6. It’s OK to Try

If they are trying do something and it turns out not to work or work like they should just remind them that it is ok! It doesn’t mean you failed – it means you succeeded in finding a way that it doesn’t work! Ask them questions to help guide to what could be fixed and to help brainstorm ideas that might work.


7. Keep A Stress Free Environment

This is important just for overall health in general! Stress is no fun. Nothing kills the creative mind like stress! If your child is painting try not to say, “Are you done yet? Are you almost done?” I understand and am all for time restraints! But make sure your child has enough time! Don’t rush them through their work! I wouldn’t want to be rushed either! While they are complaining try to keep your grumbles about noise and mess to yourself (unless things get out of control!) As long as kids help clean up their mess and aren’t crazy and disturbing the neighbors (or you on the phone!) let them play. Let them be kids! If you find your kids (or yourself!) getting stressed – go for a walk, take a nap or my favorite….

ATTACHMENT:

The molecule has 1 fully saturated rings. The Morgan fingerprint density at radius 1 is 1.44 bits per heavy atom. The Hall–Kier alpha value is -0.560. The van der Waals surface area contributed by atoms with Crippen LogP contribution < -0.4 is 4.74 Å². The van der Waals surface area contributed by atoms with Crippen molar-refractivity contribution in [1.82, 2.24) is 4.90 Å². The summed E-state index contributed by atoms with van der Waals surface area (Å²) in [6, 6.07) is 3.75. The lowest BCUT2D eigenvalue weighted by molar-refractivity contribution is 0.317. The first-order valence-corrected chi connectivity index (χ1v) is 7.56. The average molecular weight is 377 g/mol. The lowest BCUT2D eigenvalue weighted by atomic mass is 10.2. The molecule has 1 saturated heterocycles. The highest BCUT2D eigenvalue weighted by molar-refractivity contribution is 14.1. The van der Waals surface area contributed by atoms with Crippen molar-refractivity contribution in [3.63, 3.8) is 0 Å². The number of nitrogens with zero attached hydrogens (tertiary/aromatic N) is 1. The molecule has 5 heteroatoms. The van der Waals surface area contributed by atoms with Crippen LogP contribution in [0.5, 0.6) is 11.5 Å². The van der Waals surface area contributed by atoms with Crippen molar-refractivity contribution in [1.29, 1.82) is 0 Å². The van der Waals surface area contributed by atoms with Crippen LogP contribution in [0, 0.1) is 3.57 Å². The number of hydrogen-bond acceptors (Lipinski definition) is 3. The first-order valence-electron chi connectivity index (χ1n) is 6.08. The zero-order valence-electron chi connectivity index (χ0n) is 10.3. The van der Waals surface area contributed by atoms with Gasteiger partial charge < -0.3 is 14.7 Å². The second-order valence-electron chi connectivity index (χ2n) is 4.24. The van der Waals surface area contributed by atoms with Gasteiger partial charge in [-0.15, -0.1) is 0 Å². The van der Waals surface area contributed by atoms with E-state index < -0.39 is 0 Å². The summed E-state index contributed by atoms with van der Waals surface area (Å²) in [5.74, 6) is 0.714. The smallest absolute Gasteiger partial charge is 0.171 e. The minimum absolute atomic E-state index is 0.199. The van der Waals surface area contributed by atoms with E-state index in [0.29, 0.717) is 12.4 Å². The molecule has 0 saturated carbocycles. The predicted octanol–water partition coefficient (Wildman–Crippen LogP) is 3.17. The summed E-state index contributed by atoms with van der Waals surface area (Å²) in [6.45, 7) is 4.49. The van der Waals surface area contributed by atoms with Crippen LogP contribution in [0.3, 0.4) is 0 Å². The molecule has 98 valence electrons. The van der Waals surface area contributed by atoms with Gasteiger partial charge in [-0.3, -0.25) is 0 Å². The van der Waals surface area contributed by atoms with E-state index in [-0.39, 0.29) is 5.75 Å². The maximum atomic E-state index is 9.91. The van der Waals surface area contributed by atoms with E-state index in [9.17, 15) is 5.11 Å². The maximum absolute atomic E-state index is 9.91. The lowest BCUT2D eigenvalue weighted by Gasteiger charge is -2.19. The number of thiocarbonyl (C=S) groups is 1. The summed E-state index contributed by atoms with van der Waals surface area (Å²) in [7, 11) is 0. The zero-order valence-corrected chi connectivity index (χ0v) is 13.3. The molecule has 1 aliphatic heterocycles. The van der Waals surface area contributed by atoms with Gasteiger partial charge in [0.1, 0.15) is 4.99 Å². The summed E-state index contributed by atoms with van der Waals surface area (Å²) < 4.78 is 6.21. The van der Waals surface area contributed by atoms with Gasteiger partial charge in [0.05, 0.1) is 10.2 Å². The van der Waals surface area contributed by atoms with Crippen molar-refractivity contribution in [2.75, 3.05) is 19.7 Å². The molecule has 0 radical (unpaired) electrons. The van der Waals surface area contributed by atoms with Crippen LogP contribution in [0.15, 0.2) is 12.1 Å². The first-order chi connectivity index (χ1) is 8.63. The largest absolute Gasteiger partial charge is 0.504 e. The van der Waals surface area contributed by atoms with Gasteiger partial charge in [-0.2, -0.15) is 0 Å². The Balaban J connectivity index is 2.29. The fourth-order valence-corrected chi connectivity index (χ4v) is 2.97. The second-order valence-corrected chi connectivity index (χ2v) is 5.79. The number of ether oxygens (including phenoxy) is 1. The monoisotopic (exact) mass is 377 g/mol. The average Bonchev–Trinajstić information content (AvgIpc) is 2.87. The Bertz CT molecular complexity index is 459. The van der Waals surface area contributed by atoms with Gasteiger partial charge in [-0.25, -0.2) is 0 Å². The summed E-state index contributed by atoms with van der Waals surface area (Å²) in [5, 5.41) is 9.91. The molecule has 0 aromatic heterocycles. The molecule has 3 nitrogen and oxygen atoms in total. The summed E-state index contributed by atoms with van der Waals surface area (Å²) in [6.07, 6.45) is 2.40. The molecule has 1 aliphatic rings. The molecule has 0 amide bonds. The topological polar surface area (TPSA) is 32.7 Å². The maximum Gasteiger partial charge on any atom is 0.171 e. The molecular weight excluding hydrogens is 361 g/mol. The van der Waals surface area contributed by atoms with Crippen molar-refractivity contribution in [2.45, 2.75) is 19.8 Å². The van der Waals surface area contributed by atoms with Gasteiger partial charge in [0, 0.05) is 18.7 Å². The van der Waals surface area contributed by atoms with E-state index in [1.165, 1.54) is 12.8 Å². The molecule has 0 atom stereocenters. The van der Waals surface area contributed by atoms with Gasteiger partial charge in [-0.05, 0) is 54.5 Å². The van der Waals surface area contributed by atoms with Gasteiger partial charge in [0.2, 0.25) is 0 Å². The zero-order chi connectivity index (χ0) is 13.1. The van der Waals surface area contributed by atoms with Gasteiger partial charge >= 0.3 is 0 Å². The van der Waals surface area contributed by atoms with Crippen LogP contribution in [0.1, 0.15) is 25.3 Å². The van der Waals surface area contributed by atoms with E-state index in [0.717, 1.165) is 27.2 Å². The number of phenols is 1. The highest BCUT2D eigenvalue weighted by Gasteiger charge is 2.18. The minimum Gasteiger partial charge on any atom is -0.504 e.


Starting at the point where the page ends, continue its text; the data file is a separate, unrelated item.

8. READ!

Reading is SO good! Good for the mind! Good for relaxing. Good for learning. Good for creativity. Good for bonding. Good for everything! Read to your child! Everyday! When they are older make sure they have a reading time. Books are so powerful!

9. Cook Together

Cooking is another great bonding time. It’s a fun process that kids can do and make something seriously delicious (or, well, not! We’ve made those too!) When kids get older it’s a great way to turn it into a chemistry lesson! And even better, when they get older they may turn into a great chef and make you deliciously awesome meals! 🙂